So, you're looking for a mortgage and you've done your research. You know all about the pros and cons of the basic mortgage types - fixed rate, adjustable rate, VA loans and so on, but nothing seems to be right for you. Don't worry, help is at hand - here, I reveal both the benefits and drawbacks of some of the lesser-known types of mortgages, which although not right for everyone, may be the right option for you.
1. Balloon Mortgages
A balloon mortgage is a short-term home loan which greatly resembles a 'traditional', fixed rate mortgage. The difference is that the mortgage is not paid off at the end of its term because the interest is paid off first, meaning that after a certain amount of time, the whole principal balance is left to pay - usually very quickly. Balloon mortgages can be set up with the option of early repayment, or else over a longer, more typical period such as 30 years.
Generally, balloon mortgages result in paying lower monthly amounts and less interest overall. This type of mortgage also typically allows people to qualify for larger loans than they would be able to get with an adjustable or fixed rate mortgage. Individuals who are cash-poor at the beginning of the mortgage but expecting a large amount of capital before the term ends would obviously benefit from a balloon mortgage - as would people planning to sell their property during the life of the loan.
Balloon mortgages carry a strong risk due to the fact that most of the principal balance is required in one go at the end of a specified term. If the homeowner cannot afford to pay this in one lump sum or as agreed, they must attempt to refinance, which may lead to a mortgage with unaffordable terms.
Could it be right for you?
Whilst not right for everyone, those expecting a large cash sum (enough to cover the principal balance of their mortgage) will benefit from the low interest rates a balloon mortgage can offer. Those planning on selling their property can also definitely benefit from a short-term balloon mortgage agreement.
2. Interest Only (I/O) Mortgages
These are adjustable rate or fixed rate loans which are similar to balloon mortgages in their first term – individuals can choose to only pay off only the interest of their loan during this time, usually ten years. After this, homeowners have the choice of either paying the full principal balance or converting the mortgage into a principal and interest payment system.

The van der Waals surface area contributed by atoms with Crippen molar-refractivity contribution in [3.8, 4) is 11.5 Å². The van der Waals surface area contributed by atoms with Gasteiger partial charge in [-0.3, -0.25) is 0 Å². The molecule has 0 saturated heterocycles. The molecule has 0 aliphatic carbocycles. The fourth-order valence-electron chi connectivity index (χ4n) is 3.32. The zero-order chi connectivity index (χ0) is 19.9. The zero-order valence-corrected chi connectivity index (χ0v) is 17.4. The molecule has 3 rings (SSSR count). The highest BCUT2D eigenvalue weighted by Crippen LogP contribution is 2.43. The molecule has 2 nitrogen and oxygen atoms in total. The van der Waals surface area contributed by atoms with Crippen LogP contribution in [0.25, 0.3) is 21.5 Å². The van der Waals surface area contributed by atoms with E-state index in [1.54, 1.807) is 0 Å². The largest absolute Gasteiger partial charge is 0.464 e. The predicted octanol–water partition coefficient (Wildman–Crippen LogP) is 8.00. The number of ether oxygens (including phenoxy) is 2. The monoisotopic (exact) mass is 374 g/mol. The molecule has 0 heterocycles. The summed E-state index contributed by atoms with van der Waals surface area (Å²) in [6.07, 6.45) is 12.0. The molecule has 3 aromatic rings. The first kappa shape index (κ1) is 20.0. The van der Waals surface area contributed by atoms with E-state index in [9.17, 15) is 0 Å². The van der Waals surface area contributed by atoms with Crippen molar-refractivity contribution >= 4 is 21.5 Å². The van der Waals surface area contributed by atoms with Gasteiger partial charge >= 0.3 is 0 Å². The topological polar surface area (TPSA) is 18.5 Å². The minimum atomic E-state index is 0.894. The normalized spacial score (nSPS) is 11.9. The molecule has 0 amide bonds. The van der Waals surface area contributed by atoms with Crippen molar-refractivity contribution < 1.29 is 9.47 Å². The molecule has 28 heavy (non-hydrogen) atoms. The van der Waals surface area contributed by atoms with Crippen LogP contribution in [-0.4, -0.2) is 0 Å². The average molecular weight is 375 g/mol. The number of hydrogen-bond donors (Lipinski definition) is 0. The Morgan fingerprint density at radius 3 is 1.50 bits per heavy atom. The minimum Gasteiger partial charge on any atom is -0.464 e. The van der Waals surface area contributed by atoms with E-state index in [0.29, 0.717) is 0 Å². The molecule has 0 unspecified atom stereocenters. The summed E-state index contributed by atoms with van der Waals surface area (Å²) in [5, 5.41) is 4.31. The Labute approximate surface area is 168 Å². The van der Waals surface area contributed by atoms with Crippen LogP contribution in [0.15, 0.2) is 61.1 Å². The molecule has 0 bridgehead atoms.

Interest-only mortgages mean that the payments during the initial term are very low, making this a good option for people who are cash-poor at the beginning of the agreement and are expecting a large capital income later on.
Because interest-only mortgages represent a higher risk for lenders, interest rates can also be slightly higher. This type of mortgage also means that a homeowner does not build any equity, (the only equity they have is their initial downpayment), and those with an adjustable rate mortgage could therefore be affected negatively by market conditions at the time they would like to sell the house or refinance.
Could it be right for you?
Although there are a lot of high risks to consider with interest only loans, they can be a good option for people who want initial lower repayments so that they can renovate and remodel their property. This would make sense if the work significantly increases the property's value, allowing owners to benefit from selling or refinancing in the future. People who know that they want to move before the interest-only payments end can also benefit from this type of mortgage - as can people who want to liberate monthly cash to use towards retirement funds, or other investments.
3. Reverse Mortgage
There has been a lot of debate over reverse mortgages. An option for older people who have paid off their initial mortgage agreement, these allow individuals to borrow money against the value of their own home. No repayment of the mortgage (both principal and interest) is necessary until the homeowner dies, moves out, or sells the home. After the initial repayment has been accounted for, the amount of interest owed may be as much as the property's original worth – but if it is more than this, the excess does not have to be paid.
Homeowners can access credit either through a large lump sum, regular cash payments or as a line of credit, and credit rating does not matter because the individual's home is used as collateral.
There have been a lot of reported cases of aggressive lending practices and false advertising promises due to the older, more vulnerable nature of individuals this mortgage is aimed at. To avoid this, make sure that the loan is federally insured. Prepayment of the loan (before it is due) can also result in penalties with some reverse mortgage providers. To qualify for this loan, individuals must be at least 62 years of age and live in the residence they wish to mortgage.
Could it be right for you?
Despite reverse mortgages receiving a largely negative reputation, some seniors can benefit from the extra cash a reverse mortgage can provide. Reverse mortgages which are FHA/HUD approved require individuals to take an approved counseling course to ensure that they are eligible for the agreement (and that it is appropriate and manageable for them). By carefully reading all terms and conditions, individuals can protect themselves against false promises.